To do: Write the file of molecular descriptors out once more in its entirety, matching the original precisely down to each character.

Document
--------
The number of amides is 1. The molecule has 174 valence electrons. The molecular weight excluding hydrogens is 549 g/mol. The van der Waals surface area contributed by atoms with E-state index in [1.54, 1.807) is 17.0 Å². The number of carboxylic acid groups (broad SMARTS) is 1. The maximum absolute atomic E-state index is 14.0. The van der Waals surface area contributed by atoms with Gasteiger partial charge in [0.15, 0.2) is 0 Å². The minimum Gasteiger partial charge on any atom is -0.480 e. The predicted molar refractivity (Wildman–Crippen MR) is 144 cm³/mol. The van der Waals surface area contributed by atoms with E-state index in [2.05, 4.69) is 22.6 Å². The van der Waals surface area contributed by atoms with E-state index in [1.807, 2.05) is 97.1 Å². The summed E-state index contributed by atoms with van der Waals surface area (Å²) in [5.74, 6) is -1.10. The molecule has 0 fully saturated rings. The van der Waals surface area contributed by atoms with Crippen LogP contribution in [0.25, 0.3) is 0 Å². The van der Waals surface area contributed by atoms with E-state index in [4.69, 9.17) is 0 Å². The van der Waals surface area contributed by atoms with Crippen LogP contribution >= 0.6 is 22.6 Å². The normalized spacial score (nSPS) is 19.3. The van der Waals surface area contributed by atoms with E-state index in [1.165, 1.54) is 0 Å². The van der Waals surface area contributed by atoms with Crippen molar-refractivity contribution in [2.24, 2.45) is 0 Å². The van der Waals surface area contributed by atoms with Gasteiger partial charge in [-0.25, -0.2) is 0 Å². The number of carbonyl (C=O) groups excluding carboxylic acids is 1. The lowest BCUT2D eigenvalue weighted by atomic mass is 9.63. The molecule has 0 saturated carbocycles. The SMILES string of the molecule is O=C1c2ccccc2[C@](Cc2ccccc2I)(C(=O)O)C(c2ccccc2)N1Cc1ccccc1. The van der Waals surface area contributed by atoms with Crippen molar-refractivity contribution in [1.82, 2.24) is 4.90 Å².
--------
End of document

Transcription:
The number of amides is 1. The molecule has 174 valence electrons. The molecular weight excluding hydrogens is 549 g/mol. The van der Waals surface area contributed by atoms with E-state index in [1.54, 1.807) is 17.0 Å². The number of carboxylic acid groups (broad SMARTS) is 1. The maximum absolute atomic E-state index is 14.0. The van der Waals surface area contributed by atoms with Gasteiger partial charge in [0.15, 0.2) is 0 Å². The minimum Gasteiger partial charge on any atom is -0.480 e. The predicted molar refractivity (Wildman–Crippen MR) is 144 cm³/mol. The van der Waals surface area contributed by atoms with E-state index in [2.05, 4.69) is 22.6 Å². The van der Waals surface area contributed by atoms with E-state index in [1.807, 2.05) is 97.1 Å². The summed E-state index contributed by atoms with van der Waals surface area (Å²) in [5.74, 6) is -1.10. The molecule has 0 fully saturated rings. The van der Waals surface area contributed by atoms with Crippen LogP contribution in [0.25, 0.3) is 0 Å². The van der Waals surface area contributed by atoms with E-state index in [4.69, 9.17) is 0 Å². The van der Waals surface area contributed by atoms with Crippen LogP contribution >= 0.6 is 22.6 Å². The normalized spacial score (nSPS) is 19.3. The van der Waals surface area contributed by atoms with E-state index in [1.165, 1.54) is 0 Å². The van der Waals surface area contributed by atoms with Crippen molar-refractivity contribution in [2.24, 2.45) is 0 Å². The van der Waals surface area contributed by atoms with Gasteiger partial charge in [-0.25, -0.2) is 0 Å². The number of carbonyl (C=O) groups excluding carboxylic acids is 1. The lowest BCUT2D eigenvalue weighted by atomic mass is 9.63. The molecule has 0 saturated carbocycles. The SMILES string of the molecule is O=C1c2ccccc2[C@](Cc2ccccc2I)(C(=O)O)C(c2ccccc2)N1Cc1ccccc1. The van der Waals surface area contributed by atoms with Crippen molar-refractivity contribution in [1.82, 2.24) is 4.90 Å².